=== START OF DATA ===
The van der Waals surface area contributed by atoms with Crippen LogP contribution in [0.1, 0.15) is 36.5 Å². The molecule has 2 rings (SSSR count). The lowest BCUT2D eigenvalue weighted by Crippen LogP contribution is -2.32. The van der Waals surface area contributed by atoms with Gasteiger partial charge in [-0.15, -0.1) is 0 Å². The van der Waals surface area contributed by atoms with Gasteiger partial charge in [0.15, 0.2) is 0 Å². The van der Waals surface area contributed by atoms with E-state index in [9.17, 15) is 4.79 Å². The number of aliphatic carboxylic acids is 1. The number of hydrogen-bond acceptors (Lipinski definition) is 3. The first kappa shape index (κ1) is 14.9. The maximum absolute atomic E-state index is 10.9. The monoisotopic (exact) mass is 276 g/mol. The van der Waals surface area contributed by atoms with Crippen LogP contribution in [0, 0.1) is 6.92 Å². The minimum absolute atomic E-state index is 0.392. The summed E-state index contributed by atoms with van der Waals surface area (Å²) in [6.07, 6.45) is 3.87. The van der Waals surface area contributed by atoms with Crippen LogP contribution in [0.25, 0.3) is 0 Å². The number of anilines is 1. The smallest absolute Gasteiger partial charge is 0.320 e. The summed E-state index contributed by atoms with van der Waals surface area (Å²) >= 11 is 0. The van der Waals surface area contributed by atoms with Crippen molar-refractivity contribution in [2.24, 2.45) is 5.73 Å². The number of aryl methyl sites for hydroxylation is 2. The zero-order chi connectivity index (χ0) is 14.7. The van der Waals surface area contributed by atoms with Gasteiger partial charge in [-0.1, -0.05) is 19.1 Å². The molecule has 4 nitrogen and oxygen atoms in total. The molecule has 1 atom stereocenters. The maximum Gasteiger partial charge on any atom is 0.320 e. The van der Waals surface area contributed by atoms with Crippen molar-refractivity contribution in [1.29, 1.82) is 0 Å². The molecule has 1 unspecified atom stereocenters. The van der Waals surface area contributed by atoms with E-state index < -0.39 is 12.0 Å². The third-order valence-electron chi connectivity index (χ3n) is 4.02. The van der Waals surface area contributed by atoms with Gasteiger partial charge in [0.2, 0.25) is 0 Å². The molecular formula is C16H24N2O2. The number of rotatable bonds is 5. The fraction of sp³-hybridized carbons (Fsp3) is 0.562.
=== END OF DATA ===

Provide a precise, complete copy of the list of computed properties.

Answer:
The van der Waals surface area contributed by atoms with Crippen LogP contribution in [0.1, 0.15) is 36.5 Å². The molecule has 2 rings (SSSR count). The lowest BCUT2D eigenvalue weighted by Crippen LogP contribution is -2.32. The van der Waals surface area contributed by atoms with Gasteiger partial charge in [-0.15, -0.1) is 0 Å². The van der Waals surface area contributed by atoms with Gasteiger partial charge in [0.15, 0.2) is 0 Å². The van der Waals surface area contributed by atoms with E-state index in [9.17, 15) is 4.79 Å². The number of aliphatic carboxylic acids is 1. The number of hydrogen-bond acceptors (Lipinski definition) is 3. The first kappa shape index (κ1) is 14.9. The maximum absolute atomic E-state index is 10.9. The monoisotopic (exact) mass is 276 g/mol. The van der Waals surface area contributed by atoms with Crippen LogP contribution in [0, 0.1) is 6.92 Å². The minimum absolute atomic E-state index is 0.392. The summed E-state index contributed by atoms with van der Waals surface area (Å²) in [6.07, 6.45) is 3.87. The van der Waals surface area contributed by atoms with Crippen LogP contribution in [0.25, 0.3) is 0 Å². The number of anilines is 1. The smallest absolute Gasteiger partial charge is 0.320 e. The summed E-state index contributed by atoms with van der Waals surface area (Å²) >= 11 is 0. The van der Waals surface area contributed by atoms with Crippen molar-refractivity contribution in [2.24, 2.45) is 5.73 Å². The number of aryl methyl sites for hydroxylation is 2. The zero-order chi connectivity index (χ0) is 14.7. The van der Waals surface area contributed by atoms with Gasteiger partial charge in [-0.1, -0.05) is 19.1 Å². The molecule has 4 nitrogen and oxygen atoms in total. The molecule has 1 atom stereocenters. The maximum Gasteiger partial charge on any atom is 0.320 e. The van der Waals surface area contributed by atoms with Crippen molar-refractivity contribution in [1.29, 1.82) is 0 Å². The molecule has 1 unspecified atom stereocenters. The van der Waals surface area contributed by atoms with E-state index < -0.39 is 12.0 Å². The third-order valence-electron chi connectivity index (χ3n) is 4.02. The van der Waals surface area contributed by atoms with Gasteiger partial charge in [0.2, 0.25) is 0 Å². The molecular formula is C16H24N2O2. The number of rotatable bonds is 5. The fraction of sp³-hybridized carbons (Fsp3) is 0.562.